Pastor's Desk Notes

May 5, 2024

Dear Brothers and Sisters in Christ,

If only it were so simple. “Love one another.” And yet, it is so simple! The commandment of commandments, the summary of the whole law of God, expressed in three simple words. While simple in expression, we have all experienced the challenge of living this commandment out in practice, and have seen the consequences of human failures to love in our history, in our society, in our workplaces, in our schools, and in our homes. And not failures, only, but misunderstandings or misrepresentations of the very meaning of love. In fact, we might trace failures in love back to flawed definitions of the concept. So before we throw up our hands in despair at ever being able to follow the great commandment, and at the risk of getting an old song stuck in our heads, it is worth asking, “What is love?”

St. Thomas Aquinas teaches that “to love is to will the good of another.” How do we know what is good? An action is good when it is in conformity with God’s commandments. The good can be described as the full actualization of our potential for or achievement of perfection. As only God is perfect, the more we are conformed to God, the more we imitate Christ, the more our lives can be described as good. The Catechism of the Catholic Church (#2500) says “The practice of goodness is accompanied by spontaneous spiritual joy and moral beauty.” And so when we follow the great commandment, we are willing the good of another, desiring for them to be more perfectly aligned with God’s plan, God’s law, and God’s goodness. Sometimes this means saying yes, even if it requires sacrifice: think of last week’s bulletin cover picture of St. Gianna Beretta Molla who said yes to life, and to loving the child in her womb. Sometimes willing the good of another requires us to say no, as when we forbid a certain action or behavior. A parent who stops their child from touching a hot stove even though the child cries is acting in a loving manner. To love one another as Jesus teaches us, then, does not mean to give license for any and all behavior. Rather, it means to encourage what is good – morally, materially, spiritually, and emotionally – and to do so having received the perfect love that Jesus shows us on the Cross. The love He shows us on the Cross is truthful: Jesus teaches us everything that the Father has revealed, and fulfills the Law and the Prophets. The love He shows us on the Cross is merciful: Jesus forgives all wrongs by the shedding of His blood. The love He shows us on the Cross is sacrificial: Jesus lays down His life for our sake, so that we might have an example to follow. So let us love one another as Christ has loved us. If only it were so simple. And ye, it is so simple.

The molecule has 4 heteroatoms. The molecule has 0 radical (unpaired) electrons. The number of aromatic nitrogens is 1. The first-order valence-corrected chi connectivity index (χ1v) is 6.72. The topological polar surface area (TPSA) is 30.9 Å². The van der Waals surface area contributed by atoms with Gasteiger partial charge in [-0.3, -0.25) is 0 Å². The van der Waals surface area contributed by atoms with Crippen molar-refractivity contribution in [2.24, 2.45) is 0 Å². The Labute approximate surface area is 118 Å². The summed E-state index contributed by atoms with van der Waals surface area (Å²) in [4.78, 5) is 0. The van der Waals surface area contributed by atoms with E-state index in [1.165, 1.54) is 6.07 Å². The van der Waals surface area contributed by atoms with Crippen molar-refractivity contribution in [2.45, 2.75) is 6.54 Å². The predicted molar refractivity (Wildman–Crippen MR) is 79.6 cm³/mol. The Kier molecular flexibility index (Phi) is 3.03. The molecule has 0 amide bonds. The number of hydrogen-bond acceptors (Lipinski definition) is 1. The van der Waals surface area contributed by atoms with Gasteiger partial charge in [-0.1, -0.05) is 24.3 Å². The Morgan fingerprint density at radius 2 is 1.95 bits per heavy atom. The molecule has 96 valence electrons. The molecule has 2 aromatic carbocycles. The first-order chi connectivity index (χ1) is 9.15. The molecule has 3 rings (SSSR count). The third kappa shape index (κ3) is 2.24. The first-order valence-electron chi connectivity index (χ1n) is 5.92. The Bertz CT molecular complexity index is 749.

On a completely different note, I’d like to give a small clarification. As you know, I am taking a sabbatical this summer, beginning June 1. At the conclusion of the sabbatical at the end of August, I will come back to Fairfield and resume my regular responsibilities here at St. Pius X. I am grateful to Bishop Caggiano for the opportunity to take the sabbatical, to Fr. Brendan for taking on responsibility for the parish for the three months that I will be away, to our parish staff for being such outstanding coworkers in parish ministry, and to all of you for your kindness, support, and prayers!


Fr. Sam